BoC's Macklem: Rate hikes may be over

Is the central bank finally done?

BoC's Macklem: Rate hikes may be over

Bank of Canada governor Tiff Macklem has said interest rates may be high enough to continue taming inflation in remarks that suggest the central bank could be at the end of its rate-hiking path.

Macklem told an audience at New Brunswick’s Saint John Region Chamber of Commerce on Wednesday that a sluggish economy, set to continue well into 2024, was likely to exert further downward pressure on inflation in the coming months.

The central bank head said the excess demand that had fuelled price growth in recent times had also dissipated, and indicated the Bank’s policy of rate hikes to date was having its desired effect.

“The tightening of monetary policy is working, and interest rates may now be restrictive enough to get us back to price stability,” he said. Still, Macklem’s speech also reinforced the Bank’s willingness to begin hiking rates again if inflation “persists.”

His remarks arrived a day after Statistics Canada showed the inflation rate had fallen to 3.1% in October, a precipitous drop from the previous month driven by lower prices at the pump.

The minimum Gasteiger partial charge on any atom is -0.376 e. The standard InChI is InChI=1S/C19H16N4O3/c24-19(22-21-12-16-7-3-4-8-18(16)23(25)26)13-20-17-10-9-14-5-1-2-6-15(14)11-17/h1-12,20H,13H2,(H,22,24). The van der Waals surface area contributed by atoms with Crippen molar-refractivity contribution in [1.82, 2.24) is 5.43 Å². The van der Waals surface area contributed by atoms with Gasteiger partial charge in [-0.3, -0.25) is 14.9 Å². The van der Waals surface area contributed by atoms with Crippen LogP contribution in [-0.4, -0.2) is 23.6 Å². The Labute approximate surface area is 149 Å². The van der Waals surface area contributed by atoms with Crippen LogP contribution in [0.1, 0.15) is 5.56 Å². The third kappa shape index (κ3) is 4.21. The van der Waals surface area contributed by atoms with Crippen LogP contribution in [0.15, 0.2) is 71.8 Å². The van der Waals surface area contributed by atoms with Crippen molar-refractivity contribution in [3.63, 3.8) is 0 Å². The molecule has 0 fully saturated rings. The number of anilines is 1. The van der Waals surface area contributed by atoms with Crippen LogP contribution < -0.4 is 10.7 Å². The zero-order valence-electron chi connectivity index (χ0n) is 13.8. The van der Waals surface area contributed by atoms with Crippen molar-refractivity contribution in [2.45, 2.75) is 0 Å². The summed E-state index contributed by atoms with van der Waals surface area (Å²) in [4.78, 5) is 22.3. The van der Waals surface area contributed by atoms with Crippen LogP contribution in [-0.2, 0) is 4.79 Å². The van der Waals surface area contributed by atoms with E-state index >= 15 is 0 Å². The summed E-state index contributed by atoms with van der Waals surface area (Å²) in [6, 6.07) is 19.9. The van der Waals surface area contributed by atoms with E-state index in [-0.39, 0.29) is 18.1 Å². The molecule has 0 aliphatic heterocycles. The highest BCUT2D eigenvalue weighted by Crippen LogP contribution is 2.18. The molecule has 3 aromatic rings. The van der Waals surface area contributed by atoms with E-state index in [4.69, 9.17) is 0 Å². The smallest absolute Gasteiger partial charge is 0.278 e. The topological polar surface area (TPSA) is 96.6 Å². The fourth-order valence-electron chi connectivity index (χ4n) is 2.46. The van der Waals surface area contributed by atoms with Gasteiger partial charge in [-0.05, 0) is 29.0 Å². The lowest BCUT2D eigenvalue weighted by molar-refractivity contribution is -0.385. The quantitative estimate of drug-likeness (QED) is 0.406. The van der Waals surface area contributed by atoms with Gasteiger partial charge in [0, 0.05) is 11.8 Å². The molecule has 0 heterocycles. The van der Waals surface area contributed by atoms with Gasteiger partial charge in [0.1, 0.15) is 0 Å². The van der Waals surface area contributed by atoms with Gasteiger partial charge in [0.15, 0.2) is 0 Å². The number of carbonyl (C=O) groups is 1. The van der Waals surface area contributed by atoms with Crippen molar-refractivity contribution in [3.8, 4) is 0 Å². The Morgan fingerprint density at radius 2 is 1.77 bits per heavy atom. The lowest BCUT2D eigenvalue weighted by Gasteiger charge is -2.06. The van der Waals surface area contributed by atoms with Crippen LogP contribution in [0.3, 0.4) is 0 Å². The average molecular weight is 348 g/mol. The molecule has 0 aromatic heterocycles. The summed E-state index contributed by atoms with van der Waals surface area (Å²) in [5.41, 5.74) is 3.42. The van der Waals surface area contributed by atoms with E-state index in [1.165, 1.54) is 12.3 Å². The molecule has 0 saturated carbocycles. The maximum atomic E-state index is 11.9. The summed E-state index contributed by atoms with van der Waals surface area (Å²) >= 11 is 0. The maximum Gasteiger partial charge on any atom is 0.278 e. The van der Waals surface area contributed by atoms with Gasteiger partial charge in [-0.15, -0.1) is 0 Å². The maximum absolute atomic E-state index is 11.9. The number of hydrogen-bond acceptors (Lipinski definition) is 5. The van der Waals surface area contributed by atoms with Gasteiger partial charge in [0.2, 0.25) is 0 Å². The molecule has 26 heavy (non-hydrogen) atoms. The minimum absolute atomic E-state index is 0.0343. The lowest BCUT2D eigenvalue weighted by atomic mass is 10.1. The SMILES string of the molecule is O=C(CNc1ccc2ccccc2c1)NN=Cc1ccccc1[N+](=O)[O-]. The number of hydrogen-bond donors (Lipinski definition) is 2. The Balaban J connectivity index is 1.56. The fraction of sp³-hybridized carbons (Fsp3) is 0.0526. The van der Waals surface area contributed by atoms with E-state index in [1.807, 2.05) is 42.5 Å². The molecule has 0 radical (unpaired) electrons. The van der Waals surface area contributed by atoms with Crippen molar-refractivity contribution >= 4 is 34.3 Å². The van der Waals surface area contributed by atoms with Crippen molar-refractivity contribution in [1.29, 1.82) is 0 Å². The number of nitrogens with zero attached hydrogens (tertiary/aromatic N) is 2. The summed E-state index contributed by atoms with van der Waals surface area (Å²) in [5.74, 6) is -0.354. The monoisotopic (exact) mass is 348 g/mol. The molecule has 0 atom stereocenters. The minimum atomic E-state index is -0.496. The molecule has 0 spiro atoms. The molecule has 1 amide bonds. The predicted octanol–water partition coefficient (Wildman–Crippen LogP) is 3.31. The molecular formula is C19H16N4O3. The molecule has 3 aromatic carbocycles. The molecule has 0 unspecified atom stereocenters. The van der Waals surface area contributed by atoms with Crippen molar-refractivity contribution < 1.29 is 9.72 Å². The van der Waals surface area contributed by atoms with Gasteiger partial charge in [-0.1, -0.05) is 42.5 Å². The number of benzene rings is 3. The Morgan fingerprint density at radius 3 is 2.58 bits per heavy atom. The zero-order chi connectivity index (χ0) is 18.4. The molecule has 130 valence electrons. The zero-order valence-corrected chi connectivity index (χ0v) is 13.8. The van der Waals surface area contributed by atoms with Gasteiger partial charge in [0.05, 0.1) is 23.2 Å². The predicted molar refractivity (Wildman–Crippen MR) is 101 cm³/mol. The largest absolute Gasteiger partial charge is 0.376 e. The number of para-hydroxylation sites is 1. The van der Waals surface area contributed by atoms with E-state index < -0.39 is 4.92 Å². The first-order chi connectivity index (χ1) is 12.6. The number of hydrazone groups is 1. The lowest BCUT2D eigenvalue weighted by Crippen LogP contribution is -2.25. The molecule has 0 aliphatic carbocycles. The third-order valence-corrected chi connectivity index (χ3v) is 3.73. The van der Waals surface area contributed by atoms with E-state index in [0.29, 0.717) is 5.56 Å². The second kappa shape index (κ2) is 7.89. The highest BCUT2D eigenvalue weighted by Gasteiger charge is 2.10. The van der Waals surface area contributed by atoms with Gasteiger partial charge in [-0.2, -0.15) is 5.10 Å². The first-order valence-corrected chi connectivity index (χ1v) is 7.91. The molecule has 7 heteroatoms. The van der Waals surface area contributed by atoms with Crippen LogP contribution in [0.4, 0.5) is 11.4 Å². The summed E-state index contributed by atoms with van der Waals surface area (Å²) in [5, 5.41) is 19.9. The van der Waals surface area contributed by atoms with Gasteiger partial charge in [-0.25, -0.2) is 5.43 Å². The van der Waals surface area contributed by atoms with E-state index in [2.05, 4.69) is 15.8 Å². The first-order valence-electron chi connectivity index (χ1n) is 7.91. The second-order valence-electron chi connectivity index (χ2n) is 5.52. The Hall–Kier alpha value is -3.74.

Flatlining GDP figures in recent months have also pointed to a slowing economy, which posted virtually no growth between August and September, according to StatCan. The national statistics agency said at the end of October that the third quarter likely saw the economy regress at an annualized rate of 0.1%.

With the Bank of Canada having left its policy rate unchanged in its last two announcements, attention has already turned to the question of when rate cuts could be on the way.

Economists generally believe the central bank is likely to begin trimming rates at some point in the second half of 2024, with five-year Government of Canada bond yields – which lead fixed mortgage rates – ticking downwards in recent weeks.

However, Macklem gave little indication on Wednesday of when the Bank is planning to lower rates, emphasizing its focus on making sure core inflation continues to fall before considering a cut.

The Bank intends to see “a number of months of clear evidence that we’re on the path to 2% inflation” before launching into rate drops, he said. The central bank is due to make its final rate decision of the year on December 6.